The jurisdiction of this Court depends upon the existence of a live controversy. We may resolve a particular dispute only if the parties have a real interest in the outcome of that dispute. Otherwise, the case is moot, and must be dismissed. Roe v. Wade, 410 U.S. 113, 125 (1973); SEC v. Medical Committee for Human Rights, 404 U.S. 403, 407 (1972). In my view, this case should have been dismissed. The parties to this appeal have no adversary interest in the outcome of this case. Their positions would be the same whether the Court approved the Illinois Business Take-Over Act or struck it down. Because the Court finds that the Illinois Act is unconstitutional, there will be no further litigation. However, even if the Court had held that the Illinois Act is constitutional, and had lifted the permanent injunction that now restrains enforcement of the Act against MITE, there would be no basis for continued litigation. The Secretary stated that if the decision below were reversed, he would initiate enforcement proceedings against MITE in state court, seeking civil and criminal penalties for its failure to comply with the Illinois Act. But a preliminary injunction was in effect at the time the alleged violations occurred. As I explain below, I believe that this injunction would have barred the Secretary from seeking either civil or criminal penalties for violations of the Act that occurred during that period. MITE would have a complete defense to such an action.
The Secretary argues that the case is not moot because the preliminary injunction would not be a complete defense to a state enforcement action. He contends that the preliminary injunction merely barred him from commencing an enforcement action during the period the injunction was in effect. Thus, if this Court had decided that the statute is constitutional and had lifted the permanent injunction, the State would have been able to commence an action seeking penalties for any violations that occurred during the period the preliminary injunction was in effect. In other words, argues the Secretary, the preliminary injunction only provided temporary security. It enabled MITE to go forward with the tender offer — subject to the risk that at some later stage, the constitutionality of the statute would be upheld, and the State would commence enforcement proceedings.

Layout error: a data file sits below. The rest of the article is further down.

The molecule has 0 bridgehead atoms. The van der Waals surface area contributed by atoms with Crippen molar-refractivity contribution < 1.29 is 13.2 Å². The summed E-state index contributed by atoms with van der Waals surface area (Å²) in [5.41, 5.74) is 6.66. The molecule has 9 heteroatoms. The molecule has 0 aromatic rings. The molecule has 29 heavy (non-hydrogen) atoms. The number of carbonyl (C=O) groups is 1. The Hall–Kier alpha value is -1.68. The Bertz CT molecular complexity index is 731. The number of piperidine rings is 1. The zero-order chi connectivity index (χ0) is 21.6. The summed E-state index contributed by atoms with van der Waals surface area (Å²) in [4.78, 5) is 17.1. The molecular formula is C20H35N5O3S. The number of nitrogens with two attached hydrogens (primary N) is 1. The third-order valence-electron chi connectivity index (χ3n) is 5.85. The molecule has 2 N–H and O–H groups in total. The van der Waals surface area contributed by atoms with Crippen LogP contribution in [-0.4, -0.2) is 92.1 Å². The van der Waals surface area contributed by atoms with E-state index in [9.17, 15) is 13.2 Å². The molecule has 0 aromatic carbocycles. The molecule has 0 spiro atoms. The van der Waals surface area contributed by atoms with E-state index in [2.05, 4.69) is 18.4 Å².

Federal courts undoubtedly have the power to issue a preliminary injunction that restrains enforcement of a state statute, subject to the condition that if the statute is later found to be valid, the State is free to seek penalties for violations that occurred during the period the injunction was in effect. In my view, however, federal courts also have the power to issue a preliminary injunction that offers permanent protection from penalties for violations of the statute that occurred during the period the injunction was in effect. Determining whether a particular injunction provides temporary or permanent protection becomes a question of interpretation.
Unless the federal courts can grant preliminary injunctions that provide permanent protection, challenges to questionable state statutes may be deterred. A state statute may be either repugnant to the Constitution, or pre-empted by some federal law. Parties who wish to engage in conduct proscribed by state statutes may be reluctant to challenge their validity unless they can obtain permanent immunity from penalties. But there is a strong federal interest in encouraging such challenges: the Constitution itself provides that the Constitution and federal statutes shall be "the supreme Law of the Land." Grants of permanent immunity help ensure that federal law will remain paramount.
Holding that federal courts have power to grant permanent protection would not substantially limit state power. In fact, the impact on state power will be relatively insignificant. A federal court may grant a preliminary injunction prohibiting the enforcement of a state statute only when there is substantial doubt about the validity of the statute, and when the party seeking relief is able to show that he will suffer irreparable injury if an injunction is not granted. It is true that under the rule I propose, if the statute is later determined to be valid, the State will never be able to prosecute the individual that obtained the preliminary injunction for action taken while the injunction was in effect. However, the State will be free to prosecute him for actions occurring either before or after the injunction, and will also be able to prosecute other persons who violated the statute. In other words, the State will be barred only from prosecuting the particular individual who requested the injunction for conduct undertaken during the pendency of the injunction. Moreover, it will be barred from prosecuting that individual, only because there was serious doubt about the constitutionality of the statute, and because he was able to show that he would suffer irreparable injury if an injunction was not granted.